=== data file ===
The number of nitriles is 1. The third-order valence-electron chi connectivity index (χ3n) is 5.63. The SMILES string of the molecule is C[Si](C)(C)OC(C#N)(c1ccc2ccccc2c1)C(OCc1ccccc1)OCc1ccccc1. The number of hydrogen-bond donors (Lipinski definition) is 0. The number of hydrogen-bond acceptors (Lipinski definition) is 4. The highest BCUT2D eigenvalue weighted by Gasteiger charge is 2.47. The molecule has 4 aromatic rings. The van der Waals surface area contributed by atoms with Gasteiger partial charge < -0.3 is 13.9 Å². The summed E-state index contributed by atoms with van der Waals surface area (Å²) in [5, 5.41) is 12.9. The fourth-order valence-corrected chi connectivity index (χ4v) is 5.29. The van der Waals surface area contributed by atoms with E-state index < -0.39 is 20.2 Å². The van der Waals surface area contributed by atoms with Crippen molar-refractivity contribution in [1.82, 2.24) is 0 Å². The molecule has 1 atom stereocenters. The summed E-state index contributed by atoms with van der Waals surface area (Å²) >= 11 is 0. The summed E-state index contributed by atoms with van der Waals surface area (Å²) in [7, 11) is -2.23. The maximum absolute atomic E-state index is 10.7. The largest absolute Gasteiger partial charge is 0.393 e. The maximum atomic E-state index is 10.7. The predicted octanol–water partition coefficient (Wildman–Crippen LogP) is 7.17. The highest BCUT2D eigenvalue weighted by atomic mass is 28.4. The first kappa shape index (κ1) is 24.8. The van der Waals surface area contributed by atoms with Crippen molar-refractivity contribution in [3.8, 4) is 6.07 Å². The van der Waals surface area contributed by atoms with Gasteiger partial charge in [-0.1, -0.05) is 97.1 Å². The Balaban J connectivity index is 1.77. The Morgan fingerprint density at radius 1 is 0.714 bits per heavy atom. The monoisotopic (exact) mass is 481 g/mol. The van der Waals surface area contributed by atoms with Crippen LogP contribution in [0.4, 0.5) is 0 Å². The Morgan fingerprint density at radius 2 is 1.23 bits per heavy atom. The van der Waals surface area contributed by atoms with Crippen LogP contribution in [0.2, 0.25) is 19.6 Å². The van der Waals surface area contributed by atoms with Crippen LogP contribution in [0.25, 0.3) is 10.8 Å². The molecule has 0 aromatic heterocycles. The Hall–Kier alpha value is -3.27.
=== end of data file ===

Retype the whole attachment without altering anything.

The number of nitriles is 1. The third-order valence-electron chi connectivity index (χ3n) is 5.63. The SMILES string of the molecule is C[Si](C)(C)OC(C#N)(c1ccc2ccccc2c1)C(OCc1ccccc1)OCc1ccccc1. The number of hydrogen-bond donors (Lipinski definition) is 0. The number of hydrogen-bond acceptors (Lipinski definition) is 4. The highest BCUT2D eigenvalue weighted by Gasteiger charge is 2.47. The molecule has 4 aromatic rings. The van der Waals surface area contributed by atoms with Gasteiger partial charge < -0.3 is 13.9 Å². The summed E-state index contributed by atoms with van der Waals surface area (Å²) in [5, 5.41) is 12.9. The fourth-order valence-corrected chi connectivity index (χ4v) is 5.29. The van der Waals surface area contributed by atoms with E-state index < -0.39 is 20.2 Å². The van der Waals surface area contributed by atoms with Crippen molar-refractivity contribution in [1.82, 2.24) is 0 Å². The molecule has 1 atom stereocenters. The summed E-state index contributed by atoms with van der Waals surface area (Å²) >= 11 is 0. The summed E-state index contributed by atoms with van der Waals surface area (Å²) in [7, 11) is -2.23. The maximum absolute atomic E-state index is 10.7. The largest absolute Gasteiger partial charge is 0.393 e. The maximum atomic E-state index is 10.7. The predicted octanol–water partition coefficient (Wildman–Crippen LogP) is 7.17. The highest BCUT2D eigenvalue weighted by atomic mass is 28.4. The first kappa shape index (κ1) is 24.8. The van der Waals surface area contributed by atoms with Crippen molar-refractivity contribution in [3.8, 4) is 6.07 Å². The van der Waals surface area contributed by atoms with Gasteiger partial charge in [-0.1, -0.05) is 97.1 Å². The Balaban J connectivity index is 1.77. The Morgan fingerprint density at radius 1 is 0.714 bits per heavy atom. The monoisotopic (exact) mass is 481 g/mol. The van der Waals surface area contributed by atoms with Crippen LogP contribution in [0.4, 0.5) is 0 Å². The Morgan fingerprint density at radius 2 is 1.23 bits per heavy atom. The van der Waals surface area contributed by atoms with Crippen LogP contribution in [0.2, 0.25) is 19.6 Å². The van der Waals surface area contributed by atoms with Crippen LogP contribution in [0.25, 0.3) is 10.8 Å². The molecule has 0 aromatic heterocycles. The Hall–Kier alpha value is -3.27.